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Published: Monday, May 27, 2013, 12:01 a.m.

Colby’s cruisers keep tops down despite Sunday rain

Colby's cruisers defy showers at annual parade of vintage vehicles

  • Cars cruise Colby Avenue on Sunday afternoon.

    Cars cruise Colby Avenue on Sunday afternoon.

  • Umbrellas allowed convertible drivers to keep their tops down Sunday as Cruzin' to Colby took to Everett streets even as showers fell.

    Jennifer Buchanan / The Herald

    Umbrellas allowed convertible drivers to keep their tops down Sunday as Cruzin' to Colby took to Everett streets even as showers fell.

EVERETT -- A rain squall hit downtown Everett on Sunday just as 500 vintage cars and trucks started their annual cruise down Colby Avenue.
Neither the crowd -- substantial despite the rain -- nor the drivers seemed to mind.
"We just love this," said Sujey Torres-Munizc of Everett regarding the 14th annual Cruzin' to Colby car parade and show. "I love to bring my kids."
Her four young children, ages 4 to 10, were in the right place at the right time to catch bags of candy that Steve and Deb Brandt of Mill Creek tossed from their sage green 1959 Chevy Impala.
Many people took shelter under awnings or overhangs until the rain let up. Some restaurants set up chairs and tables outdoors. One, El Paraiso, brought out portable heaters.
Mark Ackerson of Marysville, one of the event's organizers, was happy with the turnout under the circumstances.
"We'd probably have double the amount if the weather was better," he said.
Steve Lacy of Marysville was driving an open-air, 1916 Model-T Ford. He got wet, he said, but it was worth it.
"I really love this show," he said.
He believes his car was the oldest of those in Sunday's cruise. One car owner has a 1911 Model-T that might be at Monday's "Show and Shine" on the second day of the event, he said.
Lacy, 38, said he and his father pieced together two Model-T Fords from a barn full of old car parts. The restoration work took about four years, he said.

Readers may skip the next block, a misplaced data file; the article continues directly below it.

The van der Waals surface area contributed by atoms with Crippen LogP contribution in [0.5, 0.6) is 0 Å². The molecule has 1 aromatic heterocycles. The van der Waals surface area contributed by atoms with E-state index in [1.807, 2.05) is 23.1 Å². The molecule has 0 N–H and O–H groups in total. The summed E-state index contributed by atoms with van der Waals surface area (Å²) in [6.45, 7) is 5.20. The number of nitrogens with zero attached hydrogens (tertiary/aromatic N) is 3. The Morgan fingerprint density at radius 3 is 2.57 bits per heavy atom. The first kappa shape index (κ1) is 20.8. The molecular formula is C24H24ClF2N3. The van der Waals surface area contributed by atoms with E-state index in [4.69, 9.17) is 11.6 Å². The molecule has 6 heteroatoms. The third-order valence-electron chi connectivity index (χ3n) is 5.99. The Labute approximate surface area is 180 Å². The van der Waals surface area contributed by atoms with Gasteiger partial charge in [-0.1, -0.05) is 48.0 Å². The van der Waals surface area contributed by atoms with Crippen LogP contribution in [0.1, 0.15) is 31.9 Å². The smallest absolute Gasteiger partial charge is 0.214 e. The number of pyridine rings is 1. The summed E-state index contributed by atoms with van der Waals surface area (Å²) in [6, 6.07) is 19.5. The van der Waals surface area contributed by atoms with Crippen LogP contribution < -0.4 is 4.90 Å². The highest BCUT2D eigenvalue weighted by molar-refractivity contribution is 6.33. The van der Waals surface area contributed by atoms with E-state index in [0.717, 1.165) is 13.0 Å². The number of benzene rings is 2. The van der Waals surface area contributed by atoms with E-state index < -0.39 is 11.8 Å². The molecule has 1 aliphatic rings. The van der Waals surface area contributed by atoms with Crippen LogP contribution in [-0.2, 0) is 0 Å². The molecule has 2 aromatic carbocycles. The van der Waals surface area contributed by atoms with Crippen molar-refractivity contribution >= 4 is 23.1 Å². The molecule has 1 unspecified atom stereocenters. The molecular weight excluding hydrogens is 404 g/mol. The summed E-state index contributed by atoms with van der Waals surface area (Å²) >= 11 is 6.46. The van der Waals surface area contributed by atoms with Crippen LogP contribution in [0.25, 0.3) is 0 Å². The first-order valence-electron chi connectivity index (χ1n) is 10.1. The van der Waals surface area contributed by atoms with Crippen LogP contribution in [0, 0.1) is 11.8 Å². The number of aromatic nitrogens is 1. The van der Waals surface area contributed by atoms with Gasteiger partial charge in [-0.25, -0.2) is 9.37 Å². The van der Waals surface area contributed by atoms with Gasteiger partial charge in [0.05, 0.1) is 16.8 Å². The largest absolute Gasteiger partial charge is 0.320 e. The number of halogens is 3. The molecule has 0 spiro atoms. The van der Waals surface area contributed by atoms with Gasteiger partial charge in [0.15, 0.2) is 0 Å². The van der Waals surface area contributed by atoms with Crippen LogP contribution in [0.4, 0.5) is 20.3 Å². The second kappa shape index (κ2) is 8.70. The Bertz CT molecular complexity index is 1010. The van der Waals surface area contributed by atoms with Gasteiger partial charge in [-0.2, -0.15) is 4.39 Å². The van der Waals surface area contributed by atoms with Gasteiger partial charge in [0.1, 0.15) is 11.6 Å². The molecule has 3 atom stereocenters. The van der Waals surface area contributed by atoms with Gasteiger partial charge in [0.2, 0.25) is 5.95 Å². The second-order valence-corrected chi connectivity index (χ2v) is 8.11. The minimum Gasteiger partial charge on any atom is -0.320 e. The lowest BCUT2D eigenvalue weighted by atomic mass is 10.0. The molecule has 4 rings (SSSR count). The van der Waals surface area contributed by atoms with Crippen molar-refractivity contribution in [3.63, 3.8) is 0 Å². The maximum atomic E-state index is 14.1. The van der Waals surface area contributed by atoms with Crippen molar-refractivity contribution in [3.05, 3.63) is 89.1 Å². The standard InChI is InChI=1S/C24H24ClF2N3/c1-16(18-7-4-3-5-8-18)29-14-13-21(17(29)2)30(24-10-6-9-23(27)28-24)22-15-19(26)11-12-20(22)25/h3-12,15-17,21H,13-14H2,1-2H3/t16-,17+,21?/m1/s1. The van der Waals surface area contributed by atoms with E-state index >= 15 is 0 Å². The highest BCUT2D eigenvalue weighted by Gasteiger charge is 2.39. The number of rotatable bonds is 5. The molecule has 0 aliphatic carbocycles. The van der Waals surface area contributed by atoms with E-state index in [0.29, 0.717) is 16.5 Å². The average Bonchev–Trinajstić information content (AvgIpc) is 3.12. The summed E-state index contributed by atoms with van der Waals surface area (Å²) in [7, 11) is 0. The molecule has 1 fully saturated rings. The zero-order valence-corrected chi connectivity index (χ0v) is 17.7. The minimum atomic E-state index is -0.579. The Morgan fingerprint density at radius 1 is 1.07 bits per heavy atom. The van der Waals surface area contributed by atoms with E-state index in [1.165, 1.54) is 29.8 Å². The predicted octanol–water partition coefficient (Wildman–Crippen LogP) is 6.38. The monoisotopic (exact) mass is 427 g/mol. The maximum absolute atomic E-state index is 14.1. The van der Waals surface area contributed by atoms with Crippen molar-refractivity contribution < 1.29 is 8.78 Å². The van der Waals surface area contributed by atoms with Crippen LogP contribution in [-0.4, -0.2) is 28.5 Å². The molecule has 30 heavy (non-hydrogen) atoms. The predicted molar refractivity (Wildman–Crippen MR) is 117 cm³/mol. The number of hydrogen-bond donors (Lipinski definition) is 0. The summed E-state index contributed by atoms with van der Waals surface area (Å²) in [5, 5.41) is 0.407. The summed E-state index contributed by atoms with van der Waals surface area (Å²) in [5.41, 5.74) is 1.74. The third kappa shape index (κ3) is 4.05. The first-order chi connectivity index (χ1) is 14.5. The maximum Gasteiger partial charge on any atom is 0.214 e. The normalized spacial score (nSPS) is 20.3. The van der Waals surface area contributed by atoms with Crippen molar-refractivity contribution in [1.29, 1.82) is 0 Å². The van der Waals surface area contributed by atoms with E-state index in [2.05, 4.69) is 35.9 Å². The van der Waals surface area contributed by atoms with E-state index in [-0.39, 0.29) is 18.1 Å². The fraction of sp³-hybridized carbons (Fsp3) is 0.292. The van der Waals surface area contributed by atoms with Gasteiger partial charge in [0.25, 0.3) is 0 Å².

His car's 1916 vintage is an estimate, he said. Many of the original Model-Ts were put together with parts that weren't necessarily all made at the same time, Lacy said.
"Henry Ford used everything," he said.
Cruzin' to Colby sponsor Seattle Rod-Tiques donates proceeds from car owners' entry fees to two Snohomish County charitable groups: Providence Hospice & Home Care and Camp Fire.
Recently, the event has raised between $5,000 and $10,000 total per year for the organizations, Ackerson said.
"That's really what this is all about," he said.
Of course, it's also about fun and nostalgia.
Cliff Olsen, 73, and his son, Rob, 50, both used to cruise the social scene in their cars on Colby before the city outlawed the pastime.
In the late '50s, Cliff Olsen drove a '56 Chevy convertible. In the late '70s, Rob Olsen started with a '66 Plymouth Fury.
"Later on I got a '74 Nova," he said.
John McDonald, 60, of Everett, and Rod Kirkwood, 68, of Sammamish, said their love of cars brought them to the event.
"We're old timers, we're old car buffs, we go to all these things," Kirkwood said. "This is everyone turning 18 again."
"Except when we were kids," McDonald said, "nobody had a car that looked this good."
Kirkwood now has four restored cars of his own, McDonald three.
"I'm a Chevy guy; he's a Ford guy," Kirkwood said.
"And we're still friends," McDonald said.

Bill Sheets: 425-339-3439;

More Cruzin'
The second day of Cruzin' to Colby in downtown Everett features the Show and Shine from 8 a.m. to 4 p.m. The Wright Brothers Band will perform from 10 a.m. to 1 p.m., with Danny Vernon Illusions of Elvis scheduled to entertain from 1 to 3 p.m.
An awards presentation is scheduled for 3 to 4 p.m.
For more information go to
Story tags » Community festivalsEverettLeisure (general)Family funAutomotive

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